Riley, S. (2008). Critical bodies: Representations, identities, and practices of weight and body management. Houndmills, Basingstoke, Hampshire: Palgrave Macmillan.

Welton, D. (1998). Body and flesh: A philosophical reader. Malden, Mass: Blackwell Publishers.

Latzke, A., & Hostetter, H. P. (1968). The wide world of clothing: Economics, social significance, selection. New York: Ronald Press Co.

Krislov, S., & Musolf, L. D. (1964). The politics of regulation: A reader. Boston: Houghton Mifflin.

Doukas, D. (2003). Worked over: The corporate sabotage of an American community. Ithaca: Cornell University Press.

Maines, D. R. (1991). Social organization and social process: Essays in honor of Anselm Strauss. New York: A. de Gruyter.

Christian-Smith, L. K. (1990). Becoming a woman through romance. New York: Routledge.

White, E., Leeds Symposium on Food History, & Leeds Symposium on Food History. (2000). Feeding a city: York : the provision of food from Roman times to the beginning of the twentieth century. Totnes: Prospect Books.

Freidberg, S. E. (2004). French beans and food scares. New York: Oxford University Press.

Anderson, C. (2006). The long tail: Why the future of business is selling less of more. New York: Hyperion.

Braun, R. (1990). Industrialisation and everyday life. Cambridge: Cambridge University Press.

Borges, J. L., & Hurley, A. (1998). Collected fictions. New York, N.Y., U.S.A: Viking.

Bender, D. E. (2004). Sweated work, weak bodies: Anti-sweatshop campaigns and languages of labor. New Brunswick, N.J: Rutgers University Press.

Gamber, W. (1997). The female economy: The millinery and dressmaking trades, 1860-1930. Urbana: University of Illinois Press.

Cochrane, R. C. (1966). Measures for progress. Wash: National Bureau of Standards, U.S. Dept. of Commerce.

Joint Measurement Conference, Boulder Laboratories (U.S.), & American Society for Quality Control. (1972). Proceedings of the 1972 Joint Measurement Conference: June 21-23, 1972. Pittsburgh: Instrument Society of America.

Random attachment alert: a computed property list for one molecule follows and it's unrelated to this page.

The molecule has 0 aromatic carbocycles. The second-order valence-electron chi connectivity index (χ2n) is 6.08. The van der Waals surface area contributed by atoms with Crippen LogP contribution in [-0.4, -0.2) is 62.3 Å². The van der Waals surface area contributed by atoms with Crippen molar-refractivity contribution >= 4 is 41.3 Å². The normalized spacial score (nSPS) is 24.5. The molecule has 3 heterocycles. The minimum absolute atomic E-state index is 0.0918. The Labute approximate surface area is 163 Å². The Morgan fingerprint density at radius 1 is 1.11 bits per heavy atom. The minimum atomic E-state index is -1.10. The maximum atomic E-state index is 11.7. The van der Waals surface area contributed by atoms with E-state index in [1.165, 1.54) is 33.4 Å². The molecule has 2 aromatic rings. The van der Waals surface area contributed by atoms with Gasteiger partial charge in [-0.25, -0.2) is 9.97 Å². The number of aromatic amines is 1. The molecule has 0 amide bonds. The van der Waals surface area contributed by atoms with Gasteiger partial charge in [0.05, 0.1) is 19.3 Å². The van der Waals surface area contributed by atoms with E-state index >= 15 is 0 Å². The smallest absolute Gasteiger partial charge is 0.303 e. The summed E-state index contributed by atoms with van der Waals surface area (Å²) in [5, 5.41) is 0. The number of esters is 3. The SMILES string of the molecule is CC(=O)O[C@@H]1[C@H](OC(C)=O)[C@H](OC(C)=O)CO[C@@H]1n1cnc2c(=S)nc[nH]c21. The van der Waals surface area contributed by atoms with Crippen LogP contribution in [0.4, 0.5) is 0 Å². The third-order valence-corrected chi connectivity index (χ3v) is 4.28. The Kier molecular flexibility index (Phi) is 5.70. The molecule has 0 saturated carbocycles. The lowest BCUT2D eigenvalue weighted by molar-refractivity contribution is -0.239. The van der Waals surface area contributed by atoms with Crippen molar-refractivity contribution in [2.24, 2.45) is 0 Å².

Gandy, O. H. (1993). The panoptic sort: A political economy of personal information. Boulder, Colo: Westview.

Legget, R. F., Economic Council of Canada., & Science Council of Canada. (1971). Standards in Canada. Ottawa: Information Canada.

Dworkin, S. (1987). Miss America, 1945: Bess Myerson's own story. New York, N.Y: Newmarket Press.

DeLuzio, C. (2007). Female adolescence in American scientific thought, 1830-1930. Baltimore: Johns Hopkins University Press.

Cowan, R. S. (1983). More work for mother: The ironies of household technology from the open hearth to the microwave. New York: Basic Books.

Brooks, E. C. (2007). Unraveling the garment industry: Transnational organizing and women's work. Minneapolis: University of Minnesota Press.

Lampland, M., & Star, S. L. (2009). Standards and their stories: How quantifying, classifying, and formalizing practices shape everyday life. Ithaca: Cornell University Press.

Faludi, S. (1991). Backlash: The undeclared war against American women. New York: Crown.

Chapkis, W. (1986). Beauty secrets: Women and the politics of appearance. Boston, MA: South End Press.

Cohen, C. B., Wilk, R. R., & Stoeltje, B. (1996). Beauty queens on the global stage: Gender, contests, and power. New York: Routledge.

Brand, P. Z. (2000). Beauty matters. Bloomington: Indiana University Press.

Lowe, M. A. (2003). Looking good: College women and body image, 1875-1930. Baltimore, Md: Johns Hopkins University Press.

Bermúdez, J. L., Marcel, A. J., & Eilan, N. (1995). The body and the self. Cambridge, Mass: MIT Press.

Brumberg, J. J. (1997). The body project: An intimate history of American girls. New York: Random House.

Bordo, S. (1993). Unbearable weight: Feminism, Western culture, and the body. Berkeley: University of California Press.

Butler, J. (1999). Gender trouble: Femminism and the subversion of identity. London ; New York, N.Y: Routledge.

Finkelstein, J. (2007). The art of self invention: Image and identity in popular visual culture. London: I. B. Tauris.

Blackman, C. (2009). 100 years of menswear. London: Laurence King.

Goffman, E. (1979). Gender advertisements. New York: Harper & Row.

Kidwell, C. B., Christman, M. C. S., National Museum of History and Technology., & Daniel J. Boorstin Collection (Library of Congress). (1974). Suiting everyone: the democratization of clothing in America. Washington: Published for the National Museum of History and Technology by the Smithsonian Institution Press; [for sale by the Supt. of Docs., U.S. Govt. Print. Off..

Heywood, L. (1996). Dedication to hunger: The anorexic aesthetic in modern culture. Berkeley: University of California Press.